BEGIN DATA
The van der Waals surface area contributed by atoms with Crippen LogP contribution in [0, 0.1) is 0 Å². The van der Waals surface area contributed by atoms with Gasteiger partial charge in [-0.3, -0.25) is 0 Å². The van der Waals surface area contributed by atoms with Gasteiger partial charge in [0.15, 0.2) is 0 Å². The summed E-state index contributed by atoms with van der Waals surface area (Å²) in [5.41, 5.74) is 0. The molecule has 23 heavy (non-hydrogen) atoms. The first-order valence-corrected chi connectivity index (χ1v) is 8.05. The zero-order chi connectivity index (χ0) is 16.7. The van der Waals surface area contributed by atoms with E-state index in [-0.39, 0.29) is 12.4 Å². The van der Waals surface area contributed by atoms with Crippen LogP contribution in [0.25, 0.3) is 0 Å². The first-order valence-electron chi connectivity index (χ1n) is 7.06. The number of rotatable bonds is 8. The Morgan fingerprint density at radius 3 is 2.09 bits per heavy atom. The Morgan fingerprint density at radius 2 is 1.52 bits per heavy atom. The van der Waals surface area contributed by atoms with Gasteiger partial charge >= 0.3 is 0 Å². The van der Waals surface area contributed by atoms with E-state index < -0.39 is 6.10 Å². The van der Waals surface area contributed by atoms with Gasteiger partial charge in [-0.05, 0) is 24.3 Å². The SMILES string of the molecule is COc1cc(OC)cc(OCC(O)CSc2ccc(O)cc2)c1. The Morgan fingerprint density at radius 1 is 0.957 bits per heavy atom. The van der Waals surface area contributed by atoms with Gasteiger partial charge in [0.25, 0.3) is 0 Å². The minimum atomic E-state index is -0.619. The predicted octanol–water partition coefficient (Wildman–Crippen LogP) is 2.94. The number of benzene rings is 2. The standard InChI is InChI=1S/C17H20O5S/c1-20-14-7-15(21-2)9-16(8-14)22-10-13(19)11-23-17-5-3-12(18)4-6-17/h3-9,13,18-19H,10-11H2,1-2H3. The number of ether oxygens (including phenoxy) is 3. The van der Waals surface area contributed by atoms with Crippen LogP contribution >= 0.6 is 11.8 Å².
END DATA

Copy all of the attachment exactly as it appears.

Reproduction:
The van der Waals surface area contributed by atoms with Crippen LogP contribution in [0, 0.1) is 0 Å². The van der Waals surface area contributed by atoms with Gasteiger partial charge in [-0.3, -0.25) is 0 Å². The van der Waals surface area contributed by atoms with Gasteiger partial charge in [0.15, 0.2) is 0 Å². The summed E-state index contributed by atoms with van der Waals surface area (Å²) in [5.41, 5.74) is 0. The molecule has 23 heavy (non-hydrogen) atoms. The first-order valence-corrected chi connectivity index (χ1v) is 8.05. The zero-order chi connectivity index (χ0) is 16.7. The van der Waals surface area contributed by atoms with E-state index in [-0.39, 0.29) is 12.4 Å². The van der Waals surface area contributed by atoms with Crippen LogP contribution in [0.25, 0.3) is 0 Å². The first-order valence-electron chi connectivity index (χ1n) is 7.06. The number of rotatable bonds is 8. The Morgan fingerprint density at radius 3 is 2.09 bits per heavy atom. The Morgan fingerprint density at radius 2 is 1.52 bits per heavy atom. The van der Waals surface area contributed by atoms with Gasteiger partial charge >= 0.3 is 0 Å². The van der Waals surface area contributed by atoms with E-state index < -0.39 is 6.10 Å². The van der Waals surface area contributed by atoms with Gasteiger partial charge in [-0.05, 0) is 24.3 Å². The SMILES string of the molecule is COc1cc(OC)cc(OCC(O)CSc2ccc(O)cc2)c1. The Morgan fingerprint density at radius 1 is 0.957 bits per heavy atom. The van der Waals surface area contributed by atoms with Gasteiger partial charge in [0.25, 0.3) is 0 Å². The minimum atomic E-state index is -0.619. The predicted octanol–water partition coefficient (Wildman–Crippen LogP) is 2.94. The number of benzene rings is 2. The standard InChI is InChI=1S/C17H20O5S/c1-20-14-7-15(21-2)9-16(8-14)22-10-13(19)11-23-17-5-3-12(18)4-6-17/h3-9,13,18-19H,10-11H2,1-2H3. The number of ether oxygens (including phenoxy) is 3. The van der Waals surface area contributed by atoms with Crippen LogP contribution >= 0.6 is 11.8 Å².